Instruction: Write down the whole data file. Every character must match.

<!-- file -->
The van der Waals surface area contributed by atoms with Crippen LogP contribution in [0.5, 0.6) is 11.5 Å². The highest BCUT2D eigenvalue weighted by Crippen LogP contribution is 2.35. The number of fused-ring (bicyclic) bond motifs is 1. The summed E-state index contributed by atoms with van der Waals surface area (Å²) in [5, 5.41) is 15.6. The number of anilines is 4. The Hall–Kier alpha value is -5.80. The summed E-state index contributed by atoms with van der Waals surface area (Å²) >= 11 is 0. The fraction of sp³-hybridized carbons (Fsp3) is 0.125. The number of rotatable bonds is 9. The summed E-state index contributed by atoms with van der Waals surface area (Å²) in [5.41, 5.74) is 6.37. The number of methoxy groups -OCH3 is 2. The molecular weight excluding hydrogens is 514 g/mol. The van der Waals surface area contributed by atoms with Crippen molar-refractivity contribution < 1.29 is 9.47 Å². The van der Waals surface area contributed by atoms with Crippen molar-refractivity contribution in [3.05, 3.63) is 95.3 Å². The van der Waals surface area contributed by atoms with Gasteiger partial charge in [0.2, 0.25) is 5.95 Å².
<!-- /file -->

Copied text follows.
The van der Waals surface area contributed by atoms with Crippen LogP contribution in [0.5, 0.6) is 11.5 Å². The highest BCUT2D eigenvalue weighted by Crippen LogP contribution is 2.35. The number of fused-ring (bicyclic) bond motifs is 1. The summed E-state index contributed by atoms with van der Waals surface area (Å²) in [5, 5.41) is 15.6. The number of anilines is 4. The Hall–Kier alpha value is -5.80. The summed E-state index contributed by atoms with van der Waals surface area (Å²) >= 11 is 0. The fraction of sp³-hybridized carbons (Fsp3) is 0.125. The number of rotatable bonds is 9. The summed E-state index contributed by atoms with van der Waals surface area (Å²) in [5.41, 5.74) is 6.37. The number of methoxy groups -OCH3 is 2. The molecular weight excluding hydrogens is 514 g/mol. The van der Waals surface area contributed by atoms with Crippen molar-refractivity contribution < 1.29 is 9.47 Å². The van der Waals surface area contributed by atoms with Crippen molar-refractivity contribution in [3.05, 3.63) is 95.3 Å². The van der Waals surface area contributed by atoms with Gasteiger partial charge in [0.2, 0.25) is 5.95 Å².